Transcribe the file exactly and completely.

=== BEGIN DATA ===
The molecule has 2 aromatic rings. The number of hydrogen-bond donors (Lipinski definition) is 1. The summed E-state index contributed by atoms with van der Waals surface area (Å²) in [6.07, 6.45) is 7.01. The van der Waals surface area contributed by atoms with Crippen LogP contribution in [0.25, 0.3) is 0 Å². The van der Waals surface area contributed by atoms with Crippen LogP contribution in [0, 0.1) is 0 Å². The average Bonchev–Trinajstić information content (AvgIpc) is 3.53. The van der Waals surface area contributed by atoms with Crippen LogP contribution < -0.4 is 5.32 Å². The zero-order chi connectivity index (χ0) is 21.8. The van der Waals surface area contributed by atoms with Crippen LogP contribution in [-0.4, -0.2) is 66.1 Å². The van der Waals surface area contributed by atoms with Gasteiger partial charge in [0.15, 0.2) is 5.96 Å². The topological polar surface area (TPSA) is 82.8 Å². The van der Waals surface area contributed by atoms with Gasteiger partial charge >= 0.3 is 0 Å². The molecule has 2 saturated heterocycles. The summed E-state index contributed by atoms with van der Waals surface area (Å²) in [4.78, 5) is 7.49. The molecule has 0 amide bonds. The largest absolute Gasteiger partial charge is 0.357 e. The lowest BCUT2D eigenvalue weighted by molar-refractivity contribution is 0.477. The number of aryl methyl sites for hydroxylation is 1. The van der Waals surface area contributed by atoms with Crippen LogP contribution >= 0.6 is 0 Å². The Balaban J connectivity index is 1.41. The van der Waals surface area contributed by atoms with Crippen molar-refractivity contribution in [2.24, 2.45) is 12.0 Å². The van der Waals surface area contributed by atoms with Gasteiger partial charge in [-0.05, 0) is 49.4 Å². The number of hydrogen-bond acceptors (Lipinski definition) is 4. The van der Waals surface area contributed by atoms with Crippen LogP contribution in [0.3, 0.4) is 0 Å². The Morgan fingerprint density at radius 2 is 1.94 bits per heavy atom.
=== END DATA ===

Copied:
The molecule has 2 aromatic rings. The number of hydrogen-bond donors (Lipinski definition) is 1. The summed E-state index contributed by atoms with van der Waals surface area (Å²) in [6.07, 6.45) is 7.01. The van der Waals surface area contributed by atoms with Crippen LogP contribution in [0.25, 0.3) is 0 Å². The van der Waals surface area contributed by atoms with Crippen LogP contribution in [0, 0.1) is 0 Å². The average Bonchev–Trinajstić information content (AvgIpc) is 3.53. The van der Waals surface area contributed by atoms with Crippen LogP contribution < -0.4 is 5.32 Å². The zero-order chi connectivity index (χ0) is 21.8. The van der Waals surface area contributed by atoms with Crippen LogP contribution in [-0.4, -0.2) is 66.1 Å². The van der Waals surface area contributed by atoms with Gasteiger partial charge in [0.15, 0.2) is 5.96 Å². The topological polar surface area (TPSA) is 82.8 Å². The van der Waals surface area contributed by atoms with Gasteiger partial charge >= 0.3 is 0 Å². The molecule has 2 saturated heterocycles. The summed E-state index contributed by atoms with van der Waals surface area (Å²) in [4.78, 5) is 7.49. The molecule has 0 amide bonds. The largest absolute Gasteiger partial charge is 0.357 e. The lowest BCUT2D eigenvalue weighted by molar-refractivity contribution is 0.477. The number of aryl methyl sites for hydroxylation is 1. The van der Waals surface area contributed by atoms with Crippen LogP contribution >= 0.6 is 0 Å². The Balaban J connectivity index is 1.41. The van der Waals surface area contributed by atoms with Crippen molar-refractivity contribution in [2.24, 2.45) is 12.0 Å². The van der Waals surface area contributed by atoms with Gasteiger partial charge in [-0.05, 0) is 49.4 Å². The number of hydrogen-bond acceptors (Lipinski definition) is 4. The van der Waals surface area contributed by atoms with Crippen LogP contribution in [0.3, 0.4) is 0 Å². The Morgan fingerprint density at radius 2 is 1.94 bits per heavy atom.